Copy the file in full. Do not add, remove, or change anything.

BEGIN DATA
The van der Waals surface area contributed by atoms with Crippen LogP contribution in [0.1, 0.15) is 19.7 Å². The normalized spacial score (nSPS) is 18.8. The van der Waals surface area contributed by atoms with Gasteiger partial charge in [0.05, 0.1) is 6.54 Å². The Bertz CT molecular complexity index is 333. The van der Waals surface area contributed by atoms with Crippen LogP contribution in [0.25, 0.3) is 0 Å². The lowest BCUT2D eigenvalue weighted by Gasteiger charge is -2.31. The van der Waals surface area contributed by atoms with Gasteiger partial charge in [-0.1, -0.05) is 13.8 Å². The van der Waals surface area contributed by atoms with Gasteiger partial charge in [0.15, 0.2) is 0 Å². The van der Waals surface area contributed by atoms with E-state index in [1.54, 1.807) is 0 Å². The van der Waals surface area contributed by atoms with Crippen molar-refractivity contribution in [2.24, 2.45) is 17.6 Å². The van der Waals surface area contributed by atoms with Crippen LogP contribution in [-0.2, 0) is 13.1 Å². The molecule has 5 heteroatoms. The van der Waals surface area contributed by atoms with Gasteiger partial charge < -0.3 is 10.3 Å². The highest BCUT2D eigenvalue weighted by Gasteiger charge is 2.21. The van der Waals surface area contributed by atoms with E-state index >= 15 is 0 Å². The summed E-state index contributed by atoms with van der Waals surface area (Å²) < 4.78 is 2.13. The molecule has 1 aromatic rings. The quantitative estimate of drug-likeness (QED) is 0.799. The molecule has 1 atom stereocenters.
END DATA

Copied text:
The van der Waals surface area contributed by atoms with Crippen LogP contribution in [0.1, 0.15) is 19.7 Å². The normalized spacial score (nSPS) is 18.8. The van der Waals surface area contributed by atoms with Gasteiger partial charge in [0.05, 0.1) is 6.54 Å². The Bertz CT molecular complexity index is 333. The van der Waals surface area contributed by atoms with Crippen LogP contribution in [0.25, 0.3) is 0 Å². The lowest BCUT2D eigenvalue weighted by Gasteiger charge is -2.31. The van der Waals surface area contributed by atoms with Gasteiger partial charge in [-0.1, -0.05) is 13.8 Å². The van der Waals surface area contributed by atoms with Gasteiger partial charge in [0.15, 0.2) is 0 Å². The van der Waals surface area contributed by atoms with E-state index in [1.54, 1.807) is 0 Å². The van der Waals surface area contributed by atoms with Crippen molar-refractivity contribution in [2.24, 2.45) is 17.6 Å². The van der Waals surface area contributed by atoms with Crippen LogP contribution in [-0.2, 0) is 13.1 Å². The molecule has 5 heteroatoms. The van der Waals surface area contributed by atoms with Gasteiger partial charge < -0.3 is 10.3 Å². The highest BCUT2D eigenvalue weighted by Gasteiger charge is 2.21. The van der Waals surface area contributed by atoms with E-state index >= 15 is 0 Å². The summed E-state index contributed by atoms with van der Waals surface area (Å²) < 4.78 is 2.13. The molecule has 1 aromatic rings. The quantitative estimate of drug-likeness (QED) is 0.799. The molecule has 1 atom stereocenters.